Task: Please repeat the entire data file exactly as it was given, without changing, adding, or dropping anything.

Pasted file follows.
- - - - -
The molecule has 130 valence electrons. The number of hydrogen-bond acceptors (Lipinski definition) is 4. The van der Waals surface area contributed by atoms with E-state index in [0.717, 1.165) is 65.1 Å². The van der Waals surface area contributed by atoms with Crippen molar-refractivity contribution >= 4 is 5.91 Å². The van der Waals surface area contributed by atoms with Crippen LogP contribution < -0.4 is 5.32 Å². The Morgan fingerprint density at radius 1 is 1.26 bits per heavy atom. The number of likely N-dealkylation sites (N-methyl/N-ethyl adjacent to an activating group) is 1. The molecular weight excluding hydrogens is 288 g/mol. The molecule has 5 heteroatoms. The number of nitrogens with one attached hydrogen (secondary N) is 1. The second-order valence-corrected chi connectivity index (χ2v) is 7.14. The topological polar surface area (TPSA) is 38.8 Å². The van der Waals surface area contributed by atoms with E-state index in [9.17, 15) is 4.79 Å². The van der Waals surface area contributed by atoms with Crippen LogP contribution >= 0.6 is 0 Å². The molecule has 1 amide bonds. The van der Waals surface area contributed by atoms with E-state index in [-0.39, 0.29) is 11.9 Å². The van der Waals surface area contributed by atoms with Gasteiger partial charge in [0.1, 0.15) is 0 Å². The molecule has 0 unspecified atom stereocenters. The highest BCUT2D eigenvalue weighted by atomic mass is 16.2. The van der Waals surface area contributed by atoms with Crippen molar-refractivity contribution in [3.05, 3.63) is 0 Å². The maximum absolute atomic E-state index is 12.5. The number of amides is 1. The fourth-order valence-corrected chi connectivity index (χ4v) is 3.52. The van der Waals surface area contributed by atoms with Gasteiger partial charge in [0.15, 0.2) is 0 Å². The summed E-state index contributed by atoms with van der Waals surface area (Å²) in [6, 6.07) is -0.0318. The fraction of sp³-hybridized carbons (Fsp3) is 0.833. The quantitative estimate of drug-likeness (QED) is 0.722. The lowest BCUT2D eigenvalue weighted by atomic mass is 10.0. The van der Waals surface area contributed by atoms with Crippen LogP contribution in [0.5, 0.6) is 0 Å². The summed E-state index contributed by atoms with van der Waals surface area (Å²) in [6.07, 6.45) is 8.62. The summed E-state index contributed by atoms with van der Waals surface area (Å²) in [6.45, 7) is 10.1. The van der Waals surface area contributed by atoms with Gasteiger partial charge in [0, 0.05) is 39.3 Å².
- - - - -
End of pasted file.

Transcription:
The molecule has 130 valence electrons. The number of hydrogen-bond acceptors (Lipinski definition) is 4. The van der Waals surface area contributed by atoms with E-state index in [0.717, 1.165) is 65.1 Å². The van der Waals surface area contributed by atoms with Crippen molar-refractivity contribution >= 4 is 5.91 Å². The van der Waals surface area contributed by atoms with Crippen LogP contribution < -0.4 is 5.32 Å². The Morgan fingerprint density at radius 1 is 1.26 bits per heavy atom. The number of likely N-dealkylation sites (N-methyl/N-ethyl adjacent to an activating group) is 1. The molecular weight excluding hydrogens is 288 g/mol. The molecule has 5 heteroatoms. The number of nitrogens with one attached hydrogen (secondary N) is 1. The second-order valence-corrected chi connectivity index (χ2v) is 7.14. The topological polar surface area (TPSA) is 38.8 Å². The van der Waals surface area contributed by atoms with E-state index in [9.17, 15) is 4.79 Å². The van der Waals surface area contributed by atoms with Crippen LogP contribution >= 0.6 is 0 Å². The molecule has 1 amide bonds. The van der Waals surface area contributed by atoms with E-state index in [-0.39, 0.29) is 11.9 Å². The van der Waals surface area contributed by atoms with Gasteiger partial charge in [0.1, 0.15) is 0 Å². The molecule has 0 unspecified atom stereocenters. The highest BCUT2D eigenvalue weighted by atomic mass is 16.2. The van der Waals surface area contributed by atoms with Crippen molar-refractivity contribution in [3.05, 3.63) is 0 Å². The maximum absolute atomic E-state index is 12.5. The number of amides is 1. The fourth-order valence-corrected chi connectivity index (χ4v) is 3.52. The van der Waals surface area contributed by atoms with Gasteiger partial charge in [0.15, 0.2) is 0 Å². The summed E-state index contributed by atoms with van der Waals surface area (Å²) in [6, 6.07) is -0.0318. The fraction of sp³-hybridized carbons (Fsp3) is 0.833. The quantitative estimate of drug-likeness (QED) is 0.722. The lowest BCUT2D eigenvalue weighted by atomic mass is 10.0. The van der Waals surface area contributed by atoms with Crippen LogP contribution in [0.5, 0.6) is 0 Å². The summed E-state index contributed by atoms with van der Waals surface area (Å²) in [6.07, 6.45) is 8.62. The summed E-state index contributed by atoms with van der Waals surface area (Å²) in [6.45, 7) is 10.1. The van der Waals surface area contributed by atoms with Gasteiger partial charge in [0, 0.05) is 39.3 Å².